By: Buwen Dong
Heat waves (HWs), commonly defined as prolonged periods of excessive hot weather, are a distinctive type of high-temperature extreme (Perkins 2015). These high-temperature extremes can lead to severe damage to human society and ecosystems. In our studies, we focus on decadal changes in the HWs over China and consider three independent types:
Compound HW—at least three consecutive days with simultaneous hot days and hot nights (Tmax ≥ 90th percentile and Tmin ≥ 90th percentile).
Daytime HW—at least three consecutive hot days (only Tmax ≥ 90th percentile), without consecutive hot nights.
Nighttime HW—at least three consecutive hot nights (only Tmin ≥ 90th percentile), without consecutive hot days.
Illustrated in Figure 1 are distributions of 753 stations in China station dataset and the time evolutions of the area-averaged frequency and intensity of the compound, daytime, and nighttime HWs over different regions in China. One of most important features is the abrupt decadal change across the mid-1990s, from the early period (EP) of 1964-1981 to present day (PD) of 1994-2011, characterized by increases in frequency and intensity (Su and Dong 2019a).
Figure 1: (Top) Distributions of 753 stations in China station dataset. The dots in green, orange and purple represent the sub-regions of North-eastern China (NEC), South-eastern China (SEC) and Western China (WC), respectively. Time series of area-averaged (left) frequency (events per year) and (right) intensity (°C) of (a)–(b) compound, (c)–(d) daytime, and (e)–(f) nighttime HWs in extended summer over the whole mainland of China (black solid lines), North-eastern China (blue dashed lines), South-eastern China (orange dashed lines), and Western China (green dashed lines). Black dashed lines denote the time means of area-averaged indicators. Red solid lines represent the decadal variations of area-averaged indicators, obtained by a 9-yr running average. The black solid and dashed, as well as the red solid lines are for the left Y axis, while the dashed blue, orange, and green lines are for the right Y axis.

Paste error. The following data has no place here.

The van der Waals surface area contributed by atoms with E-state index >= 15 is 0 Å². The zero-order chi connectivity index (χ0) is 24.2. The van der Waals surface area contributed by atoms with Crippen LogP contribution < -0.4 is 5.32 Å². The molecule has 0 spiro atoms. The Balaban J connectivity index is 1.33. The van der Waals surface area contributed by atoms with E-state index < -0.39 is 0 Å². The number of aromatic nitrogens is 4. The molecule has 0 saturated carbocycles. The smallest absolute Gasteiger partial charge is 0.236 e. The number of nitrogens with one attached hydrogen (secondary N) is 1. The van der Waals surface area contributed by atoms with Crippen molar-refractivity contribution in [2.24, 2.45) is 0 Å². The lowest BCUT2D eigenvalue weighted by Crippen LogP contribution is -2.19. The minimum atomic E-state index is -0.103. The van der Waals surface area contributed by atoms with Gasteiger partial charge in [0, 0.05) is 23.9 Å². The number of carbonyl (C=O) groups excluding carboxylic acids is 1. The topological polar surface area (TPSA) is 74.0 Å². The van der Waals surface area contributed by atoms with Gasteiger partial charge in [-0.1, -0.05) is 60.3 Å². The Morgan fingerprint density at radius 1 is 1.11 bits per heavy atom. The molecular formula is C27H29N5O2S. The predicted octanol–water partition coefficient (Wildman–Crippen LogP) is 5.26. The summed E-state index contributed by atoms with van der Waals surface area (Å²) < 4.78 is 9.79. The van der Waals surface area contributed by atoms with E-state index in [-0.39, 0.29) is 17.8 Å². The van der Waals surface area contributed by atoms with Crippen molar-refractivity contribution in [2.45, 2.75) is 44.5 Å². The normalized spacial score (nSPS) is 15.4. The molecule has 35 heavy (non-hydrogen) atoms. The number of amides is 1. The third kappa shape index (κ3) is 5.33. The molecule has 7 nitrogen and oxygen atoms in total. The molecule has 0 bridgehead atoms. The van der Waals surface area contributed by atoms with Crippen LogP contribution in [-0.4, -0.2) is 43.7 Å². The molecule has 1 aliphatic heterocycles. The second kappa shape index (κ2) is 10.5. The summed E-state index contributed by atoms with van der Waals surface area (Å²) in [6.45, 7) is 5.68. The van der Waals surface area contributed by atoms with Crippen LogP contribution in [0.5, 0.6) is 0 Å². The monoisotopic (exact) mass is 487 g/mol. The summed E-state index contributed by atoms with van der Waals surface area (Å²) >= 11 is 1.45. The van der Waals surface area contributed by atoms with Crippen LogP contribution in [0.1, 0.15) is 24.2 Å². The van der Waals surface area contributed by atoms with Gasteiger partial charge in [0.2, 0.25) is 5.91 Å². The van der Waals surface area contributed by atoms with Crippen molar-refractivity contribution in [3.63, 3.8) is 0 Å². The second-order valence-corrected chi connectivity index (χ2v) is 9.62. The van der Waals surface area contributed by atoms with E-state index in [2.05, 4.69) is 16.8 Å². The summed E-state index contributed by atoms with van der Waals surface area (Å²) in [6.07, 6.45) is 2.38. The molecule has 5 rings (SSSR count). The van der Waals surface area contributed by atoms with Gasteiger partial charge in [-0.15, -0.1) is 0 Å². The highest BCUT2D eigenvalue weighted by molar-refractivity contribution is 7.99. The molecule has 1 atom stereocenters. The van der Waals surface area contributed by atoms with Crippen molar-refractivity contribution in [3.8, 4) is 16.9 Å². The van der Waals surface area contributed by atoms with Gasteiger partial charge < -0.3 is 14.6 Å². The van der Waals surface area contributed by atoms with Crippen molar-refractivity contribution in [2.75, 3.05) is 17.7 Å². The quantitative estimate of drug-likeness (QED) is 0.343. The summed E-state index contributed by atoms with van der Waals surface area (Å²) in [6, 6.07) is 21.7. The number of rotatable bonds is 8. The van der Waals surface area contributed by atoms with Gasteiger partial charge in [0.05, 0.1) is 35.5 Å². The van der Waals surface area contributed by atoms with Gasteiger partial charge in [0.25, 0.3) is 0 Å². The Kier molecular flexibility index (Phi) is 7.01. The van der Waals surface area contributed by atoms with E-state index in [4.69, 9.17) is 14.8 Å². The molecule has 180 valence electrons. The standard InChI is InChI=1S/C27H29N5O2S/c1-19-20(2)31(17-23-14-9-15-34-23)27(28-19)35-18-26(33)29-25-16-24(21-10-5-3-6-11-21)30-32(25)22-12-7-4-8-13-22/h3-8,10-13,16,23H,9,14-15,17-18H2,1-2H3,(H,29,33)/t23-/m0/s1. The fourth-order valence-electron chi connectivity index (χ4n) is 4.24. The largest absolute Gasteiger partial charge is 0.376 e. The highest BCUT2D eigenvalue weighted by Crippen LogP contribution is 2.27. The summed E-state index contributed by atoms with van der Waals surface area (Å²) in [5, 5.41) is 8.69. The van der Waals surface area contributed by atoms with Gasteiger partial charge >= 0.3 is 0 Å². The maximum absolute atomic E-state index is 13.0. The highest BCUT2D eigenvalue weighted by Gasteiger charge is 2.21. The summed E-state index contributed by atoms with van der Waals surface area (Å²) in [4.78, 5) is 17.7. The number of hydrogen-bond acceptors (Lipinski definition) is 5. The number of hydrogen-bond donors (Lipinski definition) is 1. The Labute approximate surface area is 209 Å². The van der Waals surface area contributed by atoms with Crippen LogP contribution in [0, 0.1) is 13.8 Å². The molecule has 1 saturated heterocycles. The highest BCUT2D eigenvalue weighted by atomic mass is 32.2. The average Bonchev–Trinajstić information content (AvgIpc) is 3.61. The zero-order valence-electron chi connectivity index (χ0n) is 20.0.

What has caused these rapid decadal changes in HW properties across the mid-1990s over China? A set of numerical experiments using an atmosphere–ocean–mixed layer coupled model (MetUM-GOML1; Hirons et al. 2015) have been performed in a study by Su and Dong (2019a) to understand the relative importance of changes in greenhouse gas (GHG) concentrations and anthropogenic aerosol (AA) precursor emissions.
The area-averaged changes in frequency and intensity of the three types of HWs over all of China and all three sub-regions for both observations and model experiments are demonstrated in Figure.2. Quantitatively, the changes of the three types of HWs in response to ALL forcing changes simulated by models are in some agreement with observations, not only over China as a whole, but also over the individual sub-regions.
Figure 2: Area-averaged changes in (left) frequency (events per year), (centre) intensity (°C), and (right) spatial extent (km2) of (a)–(c) compound, (d)–(f) daytime, and (g)–(i) nighttime HWs over all of China, NEC, SEC, and WC in observations and simulations forced by ALL forcing, GHG forcing, and AA forcing. The error bars indicate the 90% confidence intervals based on a two-tailed Student’s t test.
The results above indicate that the observed decadal changes in the frequency and intensity of compound, daytime, and nighttime HWs over China across the mid-1990s are primarily forced by the changes in anthropogenic forcings. The impacts of GHG changes and that of AA changes are different in many aspects. GHG changes contribute dominantly to the increases in all aspects of the three types of HWs over most regions in China, while AA changes significantly increase the frequency and intensity of the daytime HWs over NEC but decrease them over SEC.
Looking forward in the next few decades, greenhouse gas concentrations will continue to rise and anthropogenic aerosol precursor emissions over China will decline. Projected future changes of the three types of HWs over China in the mid-21st century relative to the present day are stronger than their decadal changes across the mid-1990s (Su and Dong 2019b). Notably, projected future changes relative to PD in the frequency of compound HWs and all three aspects of daytime HWs are 2–4 times of the corresponding decadal changes across the mid-1990s in observations. The future increases in the duration of compound HWs and the frequency and duration of nighttime HWs are 20–80% larger than their decadal changes across the mid-1990s. These results suggest people will encounter much fiercer changes of HWs over China in the future than they have experienced across the mid-1990s and China would face a challenge to take adaptation measures to cope with the projected frequency increase, intensity enhancement and duration extension of HWs.